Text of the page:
How beneficial are solar panels? Ultimately the goal is to get electricity providers to go 100% renewable and shut coal plants, a separate matter, but you can be part of the effort to move us away from fossil fuels

The biggest buyers of RECs (renewable energy credits) are power companies looking to satisfy state-mandated clean-energy requirements, known as renewable portfolio standards. In effect, the power company pays for the right to claim the climate benefits of the panels on your roof. It sounds like an esoteric distinction, but it matters: By selling the RECs instead of keeping them for yourself, you could just be helping the utility meet a goal it was already mandated to meet — thus helping excuse it from building more solar capacity itself. In other words, your direct net contribution to reducing greenhouse gas pollution is nil.
“A lot of individuals buy green power because they want to know that the power they’re buying wouldn’t be there unless they bought it,” says Jennifer Martin, executive director of the Center for Resource Solutions, a nonprofit firm that certifies RECs’ authenticity. But if that’s what you think, and you don’t hold onto the RECs, “you’re not getting what you’re paying for.”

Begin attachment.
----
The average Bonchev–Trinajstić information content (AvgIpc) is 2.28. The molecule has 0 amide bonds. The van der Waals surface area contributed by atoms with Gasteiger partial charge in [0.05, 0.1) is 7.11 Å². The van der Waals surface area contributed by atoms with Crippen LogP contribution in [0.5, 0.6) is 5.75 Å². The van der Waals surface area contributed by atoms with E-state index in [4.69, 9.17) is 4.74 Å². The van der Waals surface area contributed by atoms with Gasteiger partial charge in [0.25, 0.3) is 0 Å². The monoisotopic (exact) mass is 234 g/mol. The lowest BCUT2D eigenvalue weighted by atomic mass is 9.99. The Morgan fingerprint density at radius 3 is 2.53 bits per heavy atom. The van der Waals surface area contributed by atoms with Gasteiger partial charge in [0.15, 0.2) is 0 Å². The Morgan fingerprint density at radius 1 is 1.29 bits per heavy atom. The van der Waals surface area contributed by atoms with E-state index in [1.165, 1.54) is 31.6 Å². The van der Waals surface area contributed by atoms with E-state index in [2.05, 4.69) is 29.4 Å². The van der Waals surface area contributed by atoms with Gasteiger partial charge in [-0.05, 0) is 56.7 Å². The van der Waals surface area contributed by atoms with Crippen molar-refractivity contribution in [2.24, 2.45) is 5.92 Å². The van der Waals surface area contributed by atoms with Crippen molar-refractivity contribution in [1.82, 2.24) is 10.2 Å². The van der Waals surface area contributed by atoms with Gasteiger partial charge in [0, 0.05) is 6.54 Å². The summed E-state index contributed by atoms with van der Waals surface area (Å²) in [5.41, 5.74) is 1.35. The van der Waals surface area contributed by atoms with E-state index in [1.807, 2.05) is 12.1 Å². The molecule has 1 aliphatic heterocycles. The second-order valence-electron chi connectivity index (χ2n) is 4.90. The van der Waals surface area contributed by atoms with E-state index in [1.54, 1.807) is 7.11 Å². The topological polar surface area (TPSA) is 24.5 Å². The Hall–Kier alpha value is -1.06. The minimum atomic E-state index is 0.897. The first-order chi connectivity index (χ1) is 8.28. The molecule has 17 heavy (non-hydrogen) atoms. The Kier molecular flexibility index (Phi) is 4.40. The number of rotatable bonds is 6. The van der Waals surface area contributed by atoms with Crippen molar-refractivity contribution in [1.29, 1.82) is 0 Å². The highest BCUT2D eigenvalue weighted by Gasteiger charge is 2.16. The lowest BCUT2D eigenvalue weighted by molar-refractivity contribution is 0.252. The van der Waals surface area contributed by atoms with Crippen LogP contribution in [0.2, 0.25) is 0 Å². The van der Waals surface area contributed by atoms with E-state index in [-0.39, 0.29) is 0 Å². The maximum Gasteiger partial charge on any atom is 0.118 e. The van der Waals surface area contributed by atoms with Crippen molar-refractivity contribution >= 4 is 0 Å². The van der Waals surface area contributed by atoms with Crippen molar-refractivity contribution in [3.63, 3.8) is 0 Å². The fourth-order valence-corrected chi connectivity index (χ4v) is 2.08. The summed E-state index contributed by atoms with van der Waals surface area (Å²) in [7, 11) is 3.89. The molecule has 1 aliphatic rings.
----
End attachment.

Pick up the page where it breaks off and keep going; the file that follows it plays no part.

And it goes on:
So does that mean you should skip the panels altogether? Hardly. There are still many good reasons to go solar, including the possibility to save money on your electric bill. Meanwhile, the more people who adopt solar panels, the more the price drops, as panel manufacturers and installers get more efficient. This is already happening, as the cost of solar has plummeted 73 percent since 2006 and could soon be equal to or less than the cost of other electricity in many states. Industry insiders have a rule of thumb that every time production of panels doubles, solar prices drop 20 percent.

Then there’s the powerful “Prius effect,” wherein the conspicuous use of a green product like an electric vehicle or solar panels prompts neighbors to follow suit. That growing customer base can be a source of pressure on governors and state legislators to ramp up their climate ambitions. Politicians who see solar on their constituents’ rooftops are “going to be encouraged to dream big,” said Nathanael Greene, director of renewable-energy policy at the Natural Resources Defense Council. California, the country’s leading solar state, recently boosted its renewable portfolio standards to one of the most ambitious in the country, requiring utilities to get half of their power from renewables by 2030. By 2045, Hawaiian utilities will get 100 percent of their energy from renewables, in accordance with a law passed last summer.